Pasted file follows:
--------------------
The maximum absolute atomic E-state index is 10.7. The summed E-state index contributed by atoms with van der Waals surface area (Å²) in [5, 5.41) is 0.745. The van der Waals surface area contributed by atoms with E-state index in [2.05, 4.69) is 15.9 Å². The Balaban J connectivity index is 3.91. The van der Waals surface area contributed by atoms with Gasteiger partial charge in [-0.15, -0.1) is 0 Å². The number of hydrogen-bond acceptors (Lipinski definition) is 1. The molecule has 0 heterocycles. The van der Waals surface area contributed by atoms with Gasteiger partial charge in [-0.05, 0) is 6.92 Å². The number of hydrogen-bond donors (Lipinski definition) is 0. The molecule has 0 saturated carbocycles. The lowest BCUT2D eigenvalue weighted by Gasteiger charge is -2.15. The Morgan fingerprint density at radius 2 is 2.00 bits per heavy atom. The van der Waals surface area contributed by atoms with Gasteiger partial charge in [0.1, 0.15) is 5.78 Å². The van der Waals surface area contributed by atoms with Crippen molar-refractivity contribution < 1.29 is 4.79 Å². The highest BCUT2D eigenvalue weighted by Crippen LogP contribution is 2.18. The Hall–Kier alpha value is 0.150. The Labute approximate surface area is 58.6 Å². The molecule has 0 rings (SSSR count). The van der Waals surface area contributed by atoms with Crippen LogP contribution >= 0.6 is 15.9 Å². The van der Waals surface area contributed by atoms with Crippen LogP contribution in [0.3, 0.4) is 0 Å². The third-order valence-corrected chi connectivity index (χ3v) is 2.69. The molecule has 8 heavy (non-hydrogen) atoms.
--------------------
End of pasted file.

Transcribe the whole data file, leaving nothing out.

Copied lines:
The maximum absolute atomic E-state index is 10.7. The summed E-state index contributed by atoms with van der Waals surface area (Å²) in [5, 5.41) is 0.745. The van der Waals surface area contributed by atoms with E-state index in [2.05, 4.69) is 15.9 Å². The Balaban J connectivity index is 3.91. The van der Waals surface area contributed by atoms with Gasteiger partial charge in [-0.15, -0.1) is 0 Å². The number of hydrogen-bond acceptors (Lipinski definition) is 1. The molecule has 0 heterocycles. The van der Waals surface area contributed by atoms with Gasteiger partial charge in [-0.05, 0) is 6.92 Å². The number of hydrogen-bond donors (Lipinski definition) is 0. The molecule has 0 saturated carbocycles. The lowest BCUT2D eigenvalue weighted by Gasteiger charge is -2.15. The Morgan fingerprint density at radius 2 is 2.00 bits per heavy atom. The van der Waals surface area contributed by atoms with Gasteiger partial charge in [0.1, 0.15) is 5.78 Å². The van der Waals surface area contributed by atoms with Crippen molar-refractivity contribution < 1.29 is 4.79 Å². The highest BCUT2D eigenvalue weighted by Crippen LogP contribution is 2.18. The Hall–Kier alpha value is 0.150. The Labute approximate surface area is 58.6 Å². The molecule has 0 rings (SSSR count). The van der Waals surface area contributed by atoms with Crippen LogP contribution >= 0.6 is 15.9 Å². The van der Waals surface area contributed by atoms with Crippen LogP contribution in [0.3, 0.4) is 0 Å². The third-order valence-corrected chi connectivity index (χ3v) is 2.69. The molecule has 8 heavy (non-hydrogen) atoms.